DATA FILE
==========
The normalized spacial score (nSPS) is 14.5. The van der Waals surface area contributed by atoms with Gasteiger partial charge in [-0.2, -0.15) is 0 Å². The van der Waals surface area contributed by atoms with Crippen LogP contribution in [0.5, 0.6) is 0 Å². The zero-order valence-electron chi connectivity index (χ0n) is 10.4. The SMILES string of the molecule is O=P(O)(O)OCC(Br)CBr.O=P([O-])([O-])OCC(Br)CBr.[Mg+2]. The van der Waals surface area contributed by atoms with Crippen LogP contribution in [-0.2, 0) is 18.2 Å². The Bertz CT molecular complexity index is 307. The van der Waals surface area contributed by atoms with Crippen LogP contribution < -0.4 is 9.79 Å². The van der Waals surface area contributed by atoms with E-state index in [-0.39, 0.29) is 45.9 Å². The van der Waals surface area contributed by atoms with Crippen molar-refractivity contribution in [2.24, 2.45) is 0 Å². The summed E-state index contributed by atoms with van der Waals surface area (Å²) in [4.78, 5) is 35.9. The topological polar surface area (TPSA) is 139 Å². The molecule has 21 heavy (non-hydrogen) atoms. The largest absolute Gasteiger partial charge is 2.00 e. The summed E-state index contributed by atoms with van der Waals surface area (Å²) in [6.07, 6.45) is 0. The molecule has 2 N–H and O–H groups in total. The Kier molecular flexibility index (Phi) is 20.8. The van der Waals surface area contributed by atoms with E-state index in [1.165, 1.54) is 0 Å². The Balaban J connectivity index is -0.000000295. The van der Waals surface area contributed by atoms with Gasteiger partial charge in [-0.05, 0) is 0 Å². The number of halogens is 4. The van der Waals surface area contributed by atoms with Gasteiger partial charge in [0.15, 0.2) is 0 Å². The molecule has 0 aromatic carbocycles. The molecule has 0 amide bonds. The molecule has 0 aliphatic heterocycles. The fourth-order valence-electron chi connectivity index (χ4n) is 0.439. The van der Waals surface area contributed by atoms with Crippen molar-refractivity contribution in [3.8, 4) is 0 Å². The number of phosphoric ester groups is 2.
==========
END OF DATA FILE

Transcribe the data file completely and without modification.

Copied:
The normalized spacial score (nSPS) is 14.5. The van der Waals surface area contributed by atoms with Gasteiger partial charge in [-0.2, -0.15) is 0 Å². The van der Waals surface area contributed by atoms with Crippen LogP contribution in [0.5, 0.6) is 0 Å². The zero-order valence-electron chi connectivity index (χ0n) is 10.4. The SMILES string of the molecule is O=P(O)(O)OCC(Br)CBr.O=P([O-])([O-])OCC(Br)CBr.[Mg+2]. The van der Waals surface area contributed by atoms with Crippen LogP contribution in [-0.2, 0) is 18.2 Å². The Bertz CT molecular complexity index is 307. The van der Waals surface area contributed by atoms with Crippen LogP contribution < -0.4 is 9.79 Å². The van der Waals surface area contributed by atoms with E-state index in [-0.39, 0.29) is 45.9 Å². The van der Waals surface area contributed by atoms with Crippen molar-refractivity contribution in [2.24, 2.45) is 0 Å². The summed E-state index contributed by atoms with van der Waals surface area (Å²) in [4.78, 5) is 35.9. The topological polar surface area (TPSA) is 139 Å². The molecule has 21 heavy (non-hydrogen) atoms. The largest absolute Gasteiger partial charge is 2.00 e. The summed E-state index contributed by atoms with van der Waals surface area (Å²) in [6.07, 6.45) is 0. The molecule has 2 N–H and O–H groups in total. The Kier molecular flexibility index (Phi) is 20.8. The van der Waals surface area contributed by atoms with E-state index in [1.165, 1.54) is 0 Å². The Balaban J connectivity index is -0.000000295. The van der Waals surface area contributed by atoms with Gasteiger partial charge in [-0.05, 0) is 0 Å². The number of halogens is 4. The van der Waals surface area contributed by atoms with Gasteiger partial charge in [0.15, 0.2) is 0 Å². The molecule has 0 aromatic carbocycles. The molecule has 0 amide bonds. The molecule has 0 aliphatic heterocycles. The fourth-order valence-electron chi connectivity index (χ4n) is 0.439. The van der Waals surface area contributed by atoms with Crippen molar-refractivity contribution in [3.8, 4) is 0 Å². The number of phosphoric ester groups is 2.